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Technology takeover: Senior housing seizes a brand new internet world

Where COVID-19 forced them into isolation, a senior housing complex now has the tools to connect digitally

CLEVELAND — Scranton Castle sits in Cleveland’s Clark Fulton neighborhood. The apartment building is a tight-knit community of senior citizens, the majority of whom are Hispanic.

"We are all helping each other, and I make sure everybody is wearing their mask, especially in tight spots, like the elevator and hallways," said Angel Torres, who not only lives at Scranton Castle, but works there too.

More coronavirus stories can be found here

Keeping COVID-19 from sweeping through the property is priority No. 1, but the trade-off has been isolation from the outside world.

"The inability to connect with their friends and family has impeded them from truly feeling themselves," Marilee Santiago, who is the Director of Education and Training for the MetroHealth Institute of H.O.P.E., said.

Every Tuesday, tables and plexiglass shields go up in the Scranton Castle lobby. The goal is twofold: First, finding out residents' barriers to health and wellness. That can include, but is not limited to, food insecurity, language, and transportation roadblocks.

"So that we can come up with intervention and programming models to truly serve the community as it should be," Santiago said.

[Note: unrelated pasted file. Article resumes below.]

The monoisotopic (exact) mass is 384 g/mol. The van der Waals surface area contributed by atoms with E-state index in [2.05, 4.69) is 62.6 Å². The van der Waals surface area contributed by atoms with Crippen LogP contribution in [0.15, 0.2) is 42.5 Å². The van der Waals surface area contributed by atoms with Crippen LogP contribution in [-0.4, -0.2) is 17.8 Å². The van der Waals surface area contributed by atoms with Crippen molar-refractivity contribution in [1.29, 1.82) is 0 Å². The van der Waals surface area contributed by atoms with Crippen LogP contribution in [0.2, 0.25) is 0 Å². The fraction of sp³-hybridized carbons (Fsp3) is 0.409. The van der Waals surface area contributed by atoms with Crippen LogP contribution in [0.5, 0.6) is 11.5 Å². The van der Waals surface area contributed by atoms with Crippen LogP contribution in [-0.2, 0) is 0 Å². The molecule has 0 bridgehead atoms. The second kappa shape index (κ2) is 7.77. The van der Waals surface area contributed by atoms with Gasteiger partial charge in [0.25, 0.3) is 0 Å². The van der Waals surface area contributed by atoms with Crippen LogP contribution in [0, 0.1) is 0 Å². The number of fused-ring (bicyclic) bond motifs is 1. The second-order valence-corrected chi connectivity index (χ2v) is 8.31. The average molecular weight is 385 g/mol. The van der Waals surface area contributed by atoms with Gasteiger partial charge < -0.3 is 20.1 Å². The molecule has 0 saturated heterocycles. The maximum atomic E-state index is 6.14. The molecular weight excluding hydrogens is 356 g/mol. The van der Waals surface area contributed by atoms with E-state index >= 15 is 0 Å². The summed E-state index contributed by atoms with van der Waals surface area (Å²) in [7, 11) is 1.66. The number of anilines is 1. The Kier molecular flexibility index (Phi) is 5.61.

The second goal is to connect residents to the outside world by providing high speed internet for less than $10 a month. This is the role of Cleveland nonprofit DigitalC.

"We have residents that are Facetiming or Zooming with their family members that live out of town, so it’s opening doors," Susan Porter, Director of Strategic Projects for DigitalC, told 3News.

Not only have they learned how to connect with loved ones via the internet, but seniors have also enjoyed searching recipes, staying up on current events, and watching videos. Another added benefit of this training and connectivity is heling those parents and grandparents who have young children with them during the day who are learning remotely this school year. 

"I’ve seen a lot kids over here walking by with their little tablets or phones, and it helps out with wi-fi," Torres whose own son distance learns at Scranton Castle, said. "They are able to search whatever they want. It’s helpful, definitely."

In May, Dollar Bank partnered with MetroHealth, pledging $600,000 to provide low-cost internet access to low and moderate-income homes in the Clark-Fulton neighborhood. The partnership is supporting MetroHealth’s commitment to bring digital resources to that neighborhood.

Scranton Castle, which is part of the Cuyahoga Housing Metropolitan Authority (CMHA), benefited from the collaboration this summer. Within the first year, the goal is to connect 300 individuals and households with internet access within the first year.

As part of this partnership, DigitalC, a non-profit focused on making Greater Cleveland’s digital future more equitable, will provide reliable and low-cost broadband internet access to the unserved and underserved neighborhoods closest to MetroHealth’s main campus through its EmpowerCle+ initiative.

    

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